The XVth World Water Congress of the International Water Resources Association (IWRA) will meet in Edinburgh, Scotland, on May 25-29, 2015.
OOSKAnews caught up this week with Lilian Del Castillo-Laborde, a Professor of International Law at the University of Buenos Aires Law School in Argentina and Vice-President at the IWRA. She served as Director and Coordinator of the La Plata Basin office in Argentina’s Ministry of Foreign Affairs of Argentina from 1984 to 2010. Since 2011, she has been a member -- and is currently Secretary-General -- of the Academy for Environmental Sciences of Argentina. She is also a member of the International Shared Aquifer Resources Management (ISARM) group, the International Law Association (ILA), the American Society of International Law (ASIL), and the European Society of International Law (ESIL), and is a board member of the International Association for Water Law (AIDA) and a full member of the Council for International Relations of Argentina (CARI).
OOSKAnews: Can you tell us a little about yourself, your background and how you fit into the water family?
Del Castillo-Laborde: I have worked within the water family for many years, mainly as a lawyer for the Ministry of Foreign Affairs for Argentina. For about 15 years, I was the chair of the La Plata Basin office, so I have had to deal with the problems of a large basin with many rivers -- the Rio de la Plata River, the Uruguay River, the Panama River, and many others. … I dealt mainly with trans-boundary issues and negotiated with our neighbors, Brazil, Paraguay and Uruguay.
I was [also] involved with a group of water specialists around the world working in areas of pollution, allocation, and agriculture, which is of course of particular interest to us in South America. … I am a member of International Water Resources Association, the most valuable association in water issues. … There are many, many associations that are more specific -- they deal with aquifers, or other special aspects of water use. I think IWRA is the only one dealing with a general, global approach, and this gives it a special value.
OOSKAnews: What single issue related to water keeps you awake at night?
Del Castillo-Laborde: The mismanagement of water. In my humble view, there is a lot of mismanagement in water. It is not so much a problem of quantity, because if you manage water properly, you can get a lot out of very small quantities of it. We have seen this in many places in the world. But you must manage water soundly and properly. If we continue with indiscriminate pollution and indiscriminate use, it is going to be very difficult in the future.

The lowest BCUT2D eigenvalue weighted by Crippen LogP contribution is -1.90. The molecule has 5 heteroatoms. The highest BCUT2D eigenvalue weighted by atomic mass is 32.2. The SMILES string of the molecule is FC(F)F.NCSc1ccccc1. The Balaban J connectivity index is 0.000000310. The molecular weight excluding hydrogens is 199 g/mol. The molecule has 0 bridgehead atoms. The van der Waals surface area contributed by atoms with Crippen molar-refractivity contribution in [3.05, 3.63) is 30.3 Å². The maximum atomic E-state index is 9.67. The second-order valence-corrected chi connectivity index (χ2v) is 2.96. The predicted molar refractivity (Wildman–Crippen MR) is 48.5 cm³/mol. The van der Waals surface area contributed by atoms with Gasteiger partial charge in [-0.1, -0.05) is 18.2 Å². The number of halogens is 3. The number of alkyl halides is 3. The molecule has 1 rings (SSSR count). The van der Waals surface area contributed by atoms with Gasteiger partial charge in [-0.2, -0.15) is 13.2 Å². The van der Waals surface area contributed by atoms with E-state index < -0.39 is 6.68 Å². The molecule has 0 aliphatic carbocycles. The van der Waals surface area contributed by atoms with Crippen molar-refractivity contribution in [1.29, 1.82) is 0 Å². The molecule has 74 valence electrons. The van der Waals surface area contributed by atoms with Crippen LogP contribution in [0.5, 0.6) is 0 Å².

OOSKAnews: The XVth World Water Congress has the theme “Global Water, a Resource for Development: Opportunities, Challenges and Constraints.” We hear a lot about the challenges and constraints around water. But it would be interesting to hear your view about opportunities that arise from these challenges.
Del Castillo-Laborde: I think, perhaps, we are trying to look for opportunities. ...For example, in South America, in Africa and in Eastern Europe, we are expanding agricultural boundaries -- turning forests into arable land for crops. This is a challenge, but also an opportunity for development in the sense that we are going to have a better possibility of nurturing our increasing world population. I think there is an important link between land use and water use, and these uses should be managed jointly. There is an opportunity to combine the use of the two resources. …We have only so much land and so much water, and no more. We have to try to combine everything and to create an opportunity out of the challenge.
OOSKAnews: The World Water Congress is being held for the 15th time, and it is coming to Scotland, which has positioned itself through legislation as being the Hydro Nation. What is your single biggest hope in terms of positive outcomes that can come from this prestigious event?
Del Castillo-Laborde: I think the Congress will bring [together] all the best thinkers in the world on these broad and important subjects. For example, valuing water is one of the most important challenges. … We are going to learn from the Scottish Government and Scottish specialists about issues such as water location, competing uses and non-conventional sources of water. This is one of the big, big issues for the future. It is going to be a close association between the Scottish Government and the IWRA, and an enriching experience for both.